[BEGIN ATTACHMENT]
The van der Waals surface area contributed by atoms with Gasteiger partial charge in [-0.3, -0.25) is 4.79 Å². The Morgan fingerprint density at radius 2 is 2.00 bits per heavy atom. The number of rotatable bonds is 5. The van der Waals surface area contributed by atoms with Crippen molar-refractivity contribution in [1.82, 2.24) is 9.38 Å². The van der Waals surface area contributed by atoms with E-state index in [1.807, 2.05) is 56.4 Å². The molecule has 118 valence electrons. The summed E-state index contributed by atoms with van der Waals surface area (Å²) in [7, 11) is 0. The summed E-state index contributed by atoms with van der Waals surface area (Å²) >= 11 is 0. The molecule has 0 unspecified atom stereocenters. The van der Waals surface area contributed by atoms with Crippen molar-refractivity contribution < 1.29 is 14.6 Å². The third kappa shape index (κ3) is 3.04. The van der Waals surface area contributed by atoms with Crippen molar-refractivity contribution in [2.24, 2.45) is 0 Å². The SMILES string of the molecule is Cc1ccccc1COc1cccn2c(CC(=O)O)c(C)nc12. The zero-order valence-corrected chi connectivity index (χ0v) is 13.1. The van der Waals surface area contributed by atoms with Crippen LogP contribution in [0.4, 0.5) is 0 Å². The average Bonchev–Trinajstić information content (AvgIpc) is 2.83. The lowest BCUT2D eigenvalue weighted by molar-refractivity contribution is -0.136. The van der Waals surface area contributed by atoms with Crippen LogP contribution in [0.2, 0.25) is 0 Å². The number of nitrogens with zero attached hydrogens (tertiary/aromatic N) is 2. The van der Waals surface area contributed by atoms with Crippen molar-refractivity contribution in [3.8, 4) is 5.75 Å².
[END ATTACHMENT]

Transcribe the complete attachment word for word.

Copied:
The van der Waals surface area contributed by atoms with Gasteiger partial charge in [-0.3, -0.25) is 4.79 Å². The Morgan fingerprint density at radius 2 is 2.00 bits per heavy atom. The number of rotatable bonds is 5. The van der Waals surface area contributed by atoms with Crippen molar-refractivity contribution in [1.82, 2.24) is 9.38 Å². The van der Waals surface area contributed by atoms with E-state index in [1.807, 2.05) is 56.4 Å². The molecule has 118 valence electrons. The summed E-state index contributed by atoms with van der Waals surface area (Å²) in [7, 11) is 0. The summed E-state index contributed by atoms with van der Waals surface area (Å²) >= 11 is 0. The molecule has 0 unspecified atom stereocenters. The van der Waals surface area contributed by atoms with Crippen molar-refractivity contribution < 1.29 is 14.6 Å². The third kappa shape index (κ3) is 3.04. The van der Waals surface area contributed by atoms with Crippen molar-refractivity contribution in [2.24, 2.45) is 0 Å². The SMILES string of the molecule is Cc1ccccc1COc1cccn2c(CC(=O)O)c(C)nc12. The zero-order valence-corrected chi connectivity index (χ0v) is 13.1. The van der Waals surface area contributed by atoms with Crippen LogP contribution in [0.4, 0.5) is 0 Å². The average Bonchev–Trinajstić information content (AvgIpc) is 2.83. The lowest BCUT2D eigenvalue weighted by molar-refractivity contribution is -0.136. The van der Waals surface area contributed by atoms with Crippen LogP contribution in [0.2, 0.25) is 0 Å². The number of nitrogens with zero attached hydrogens (tertiary/aromatic N) is 2. The van der Waals surface area contributed by atoms with Crippen molar-refractivity contribution in [3.8, 4) is 5.75 Å².